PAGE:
Much of what influences health is not determined by genetics or exposure to pathogens, but instead by a combination of biological, psychological, and social influences. I am passionate about discovering ways in which emotions, stress, personality, and society influence our health—and the neuroendocrine and immune pathways that connect psychosocial factors to health outcomes.
My research investigates biopsychosocial associations among stress, emotions, and health in healthy adults as well as in people with chronic conditions such as HIV, rheumatoid arthritis, systemic lupus erythematosus, asthma, allergies, and hypertension. Specific areas I study include individual differences in immune responses to brief laboratory stress, sympathetic nervous system influences on stress-induced immune alterations, the role of anger expression and cardiovascular reactivity on serum lipid concentrations, coping style influences on cardiovascular disease risk, mechanisms of cholesterol elevations during stress, the effects of perceived discrimination on mental and physical health outcomes among Mexican Americans, biopsychosocial predictors of post-traumatic stress disorder following a car crash, and immune and hormonal responses to laboratory stress in women with rheumatoid arthritis.
Currently, I am exploring the prevalence of lifetime depressive and anxiety disorders in women with systemic lupus erythematosus (SLE), and biologic and psychosocial predictors of health outcomes in this disease. Findings show that the prevalence of lifetime psychiatric disorders is elevated in this group and suggest novel immune contributions to certain mental disorders, such as major depression, bipolar disorder, and OCD. Additionally, exposure to childhood adversity (e.g., abuse, parental loss, financial difficulties) is a strong predictor of several mental and physical health outcomes in adult SLE. This study will also examine gene-environment interactions incorporating five genes (24 single nucleotide polymorphisms) that may be important to inflammatory processes in SLE, stress, and mood.
The lab is also conducting a multi-year survey research project investigating health and well-being in young adults and nearly 800 participants have completed the survey. In one aspect of this project, students and I are exploring the health effects of chronic social anxiety (shyness and social phobia) in both laboratory and naturalistic settings. Results to date suggest that adults who are highly shy may be nearly twice as likely as non-shy adults to have certain immune related conditions, including asthma. Other findings indicate that high shyness may contribute to depressed mood and lower self-esteem, but only when accompanied by social phobia. The lab is currently running a study to compare the constructs of shyness and social phobia across a number of psychosocial domains, as well as their links to a biomarker of inflammation, functioning of the HPA-axis (cortisol awakening response), and long-term cortisol production (hair cortisol). The lab has also completed a study examining cortisol and immune responses to acute laboratory stress in socially anxious adults. In one thesis project, Oona Kelly found that socially anxious college students who experience concomitant panic attacks are more likely than students without social anxiety to use a variety of licit and illicit substances, but that social anxiety alone was protective against such use. Two other students are currently exploring the effects of early life adversity and the role of siblings and other important social relationships as protective factors on health and social competence across the lifespan.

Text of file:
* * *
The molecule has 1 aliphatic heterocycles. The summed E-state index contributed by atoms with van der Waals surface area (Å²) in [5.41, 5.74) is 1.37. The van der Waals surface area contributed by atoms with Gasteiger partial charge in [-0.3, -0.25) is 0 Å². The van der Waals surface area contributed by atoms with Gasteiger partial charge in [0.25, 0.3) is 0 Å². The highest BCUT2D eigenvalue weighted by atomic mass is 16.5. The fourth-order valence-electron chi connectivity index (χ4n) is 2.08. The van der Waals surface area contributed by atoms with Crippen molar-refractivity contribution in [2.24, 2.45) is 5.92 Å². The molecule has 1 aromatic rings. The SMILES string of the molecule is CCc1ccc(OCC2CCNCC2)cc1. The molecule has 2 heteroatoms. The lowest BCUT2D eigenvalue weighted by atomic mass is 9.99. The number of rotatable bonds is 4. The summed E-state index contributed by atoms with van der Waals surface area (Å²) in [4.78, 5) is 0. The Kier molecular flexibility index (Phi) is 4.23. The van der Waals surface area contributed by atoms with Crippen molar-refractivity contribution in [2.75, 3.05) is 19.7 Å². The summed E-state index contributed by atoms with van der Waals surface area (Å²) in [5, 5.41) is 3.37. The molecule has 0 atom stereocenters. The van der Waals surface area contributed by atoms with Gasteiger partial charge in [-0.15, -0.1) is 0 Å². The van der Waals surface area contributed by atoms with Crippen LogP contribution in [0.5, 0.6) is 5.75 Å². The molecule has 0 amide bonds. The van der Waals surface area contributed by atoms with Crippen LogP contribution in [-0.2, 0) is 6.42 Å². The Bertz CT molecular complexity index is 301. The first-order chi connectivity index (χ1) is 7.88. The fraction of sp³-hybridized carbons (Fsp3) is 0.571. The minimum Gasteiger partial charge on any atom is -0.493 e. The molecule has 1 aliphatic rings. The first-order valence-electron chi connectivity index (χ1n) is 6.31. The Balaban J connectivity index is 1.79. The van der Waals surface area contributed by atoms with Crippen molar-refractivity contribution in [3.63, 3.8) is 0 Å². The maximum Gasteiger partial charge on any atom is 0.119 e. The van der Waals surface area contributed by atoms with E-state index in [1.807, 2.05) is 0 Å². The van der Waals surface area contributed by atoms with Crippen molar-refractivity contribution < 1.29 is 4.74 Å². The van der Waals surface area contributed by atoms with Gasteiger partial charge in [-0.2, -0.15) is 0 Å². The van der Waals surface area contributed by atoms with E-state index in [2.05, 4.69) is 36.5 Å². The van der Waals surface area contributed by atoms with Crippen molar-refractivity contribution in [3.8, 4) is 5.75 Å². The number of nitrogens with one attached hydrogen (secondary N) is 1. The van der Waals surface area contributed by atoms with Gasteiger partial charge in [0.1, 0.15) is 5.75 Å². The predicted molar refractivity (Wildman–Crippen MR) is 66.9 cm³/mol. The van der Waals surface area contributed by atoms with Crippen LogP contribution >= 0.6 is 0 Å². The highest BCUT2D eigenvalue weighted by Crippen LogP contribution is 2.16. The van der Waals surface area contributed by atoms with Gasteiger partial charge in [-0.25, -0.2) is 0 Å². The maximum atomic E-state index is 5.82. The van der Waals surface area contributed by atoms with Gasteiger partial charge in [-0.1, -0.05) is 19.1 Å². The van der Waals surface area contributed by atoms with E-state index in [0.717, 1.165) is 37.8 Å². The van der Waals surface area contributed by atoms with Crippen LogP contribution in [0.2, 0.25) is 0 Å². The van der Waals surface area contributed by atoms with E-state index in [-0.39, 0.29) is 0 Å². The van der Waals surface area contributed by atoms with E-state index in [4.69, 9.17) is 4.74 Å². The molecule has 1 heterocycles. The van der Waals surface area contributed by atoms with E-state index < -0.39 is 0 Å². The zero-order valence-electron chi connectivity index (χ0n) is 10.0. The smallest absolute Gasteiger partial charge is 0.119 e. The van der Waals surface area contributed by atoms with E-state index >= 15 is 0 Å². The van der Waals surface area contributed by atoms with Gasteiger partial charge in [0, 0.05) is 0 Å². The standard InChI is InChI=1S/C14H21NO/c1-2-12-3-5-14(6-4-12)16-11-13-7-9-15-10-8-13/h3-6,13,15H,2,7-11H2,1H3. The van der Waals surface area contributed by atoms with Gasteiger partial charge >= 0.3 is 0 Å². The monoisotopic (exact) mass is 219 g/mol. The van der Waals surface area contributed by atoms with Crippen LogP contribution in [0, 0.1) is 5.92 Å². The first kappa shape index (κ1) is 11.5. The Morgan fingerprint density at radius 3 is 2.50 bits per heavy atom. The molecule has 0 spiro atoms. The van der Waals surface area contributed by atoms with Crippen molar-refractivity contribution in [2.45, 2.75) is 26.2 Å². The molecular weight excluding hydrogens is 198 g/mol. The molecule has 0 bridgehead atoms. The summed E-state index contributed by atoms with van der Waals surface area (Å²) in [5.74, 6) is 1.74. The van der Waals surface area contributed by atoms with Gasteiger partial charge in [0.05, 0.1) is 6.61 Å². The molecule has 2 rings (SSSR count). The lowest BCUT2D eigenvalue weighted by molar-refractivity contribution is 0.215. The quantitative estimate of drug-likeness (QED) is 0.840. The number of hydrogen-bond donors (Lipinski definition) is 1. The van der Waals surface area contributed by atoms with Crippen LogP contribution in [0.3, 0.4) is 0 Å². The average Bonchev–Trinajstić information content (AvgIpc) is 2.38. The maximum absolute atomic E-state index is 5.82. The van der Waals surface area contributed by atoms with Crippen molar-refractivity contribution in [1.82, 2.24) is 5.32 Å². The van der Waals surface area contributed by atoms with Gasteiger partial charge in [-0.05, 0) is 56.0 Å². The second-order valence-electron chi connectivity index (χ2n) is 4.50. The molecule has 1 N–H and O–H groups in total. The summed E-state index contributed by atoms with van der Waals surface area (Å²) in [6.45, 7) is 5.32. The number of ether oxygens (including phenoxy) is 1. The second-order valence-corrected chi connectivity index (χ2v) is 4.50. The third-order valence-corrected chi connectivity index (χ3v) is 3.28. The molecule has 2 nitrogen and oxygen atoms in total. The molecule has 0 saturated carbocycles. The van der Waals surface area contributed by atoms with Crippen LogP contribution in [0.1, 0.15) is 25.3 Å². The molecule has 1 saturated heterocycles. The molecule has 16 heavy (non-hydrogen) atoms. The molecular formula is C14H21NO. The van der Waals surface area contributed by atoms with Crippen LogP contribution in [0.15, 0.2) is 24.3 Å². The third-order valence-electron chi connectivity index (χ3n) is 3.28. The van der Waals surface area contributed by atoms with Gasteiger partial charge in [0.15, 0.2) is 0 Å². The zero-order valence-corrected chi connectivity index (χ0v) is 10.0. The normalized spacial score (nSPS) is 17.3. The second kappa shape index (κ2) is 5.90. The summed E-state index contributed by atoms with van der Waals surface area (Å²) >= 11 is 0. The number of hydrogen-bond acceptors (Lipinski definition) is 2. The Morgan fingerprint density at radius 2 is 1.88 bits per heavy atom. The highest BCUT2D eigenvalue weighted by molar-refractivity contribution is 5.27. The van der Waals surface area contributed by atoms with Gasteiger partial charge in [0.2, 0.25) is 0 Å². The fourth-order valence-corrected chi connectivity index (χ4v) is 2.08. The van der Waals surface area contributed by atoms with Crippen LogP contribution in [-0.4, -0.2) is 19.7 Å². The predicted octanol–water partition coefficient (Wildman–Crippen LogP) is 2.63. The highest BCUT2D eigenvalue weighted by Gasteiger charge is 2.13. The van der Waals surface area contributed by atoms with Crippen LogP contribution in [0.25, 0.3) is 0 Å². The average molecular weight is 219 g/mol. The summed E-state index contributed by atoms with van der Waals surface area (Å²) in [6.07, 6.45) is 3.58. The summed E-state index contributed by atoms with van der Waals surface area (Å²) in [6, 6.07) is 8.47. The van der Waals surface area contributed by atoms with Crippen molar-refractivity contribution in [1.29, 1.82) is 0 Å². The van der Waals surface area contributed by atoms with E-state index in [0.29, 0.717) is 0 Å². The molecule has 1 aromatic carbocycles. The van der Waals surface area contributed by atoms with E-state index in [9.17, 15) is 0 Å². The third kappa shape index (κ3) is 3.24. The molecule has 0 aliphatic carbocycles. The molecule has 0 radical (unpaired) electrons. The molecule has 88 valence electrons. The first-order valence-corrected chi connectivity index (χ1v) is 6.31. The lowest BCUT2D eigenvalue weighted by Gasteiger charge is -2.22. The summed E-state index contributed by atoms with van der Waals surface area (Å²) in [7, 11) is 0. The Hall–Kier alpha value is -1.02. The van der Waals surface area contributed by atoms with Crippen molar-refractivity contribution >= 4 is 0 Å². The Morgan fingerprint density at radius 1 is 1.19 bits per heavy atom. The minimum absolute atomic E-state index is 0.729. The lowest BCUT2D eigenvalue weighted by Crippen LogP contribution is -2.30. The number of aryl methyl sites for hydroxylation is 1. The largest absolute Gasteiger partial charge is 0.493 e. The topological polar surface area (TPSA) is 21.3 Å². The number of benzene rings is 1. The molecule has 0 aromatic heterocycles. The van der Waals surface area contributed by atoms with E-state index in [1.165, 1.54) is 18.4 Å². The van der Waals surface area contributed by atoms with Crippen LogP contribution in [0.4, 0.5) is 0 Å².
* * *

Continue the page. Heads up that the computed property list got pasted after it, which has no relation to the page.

In addition to the above projects, the lab is also researching the effects of transphobia as a form of chronic stress on the health and well-being or individuals who identify as transgender and gender non-conforming. While there are more studies examining emotional health outcomes in transgender individuals, few studies have examined physical health outcomes. This study is also unique in that it includes cisgender individuals for the comparison of levels and types of discrimination and health outcomes. Participants are being recruited through Amazon M-Turk and LGBTQ centers in cities across the nation.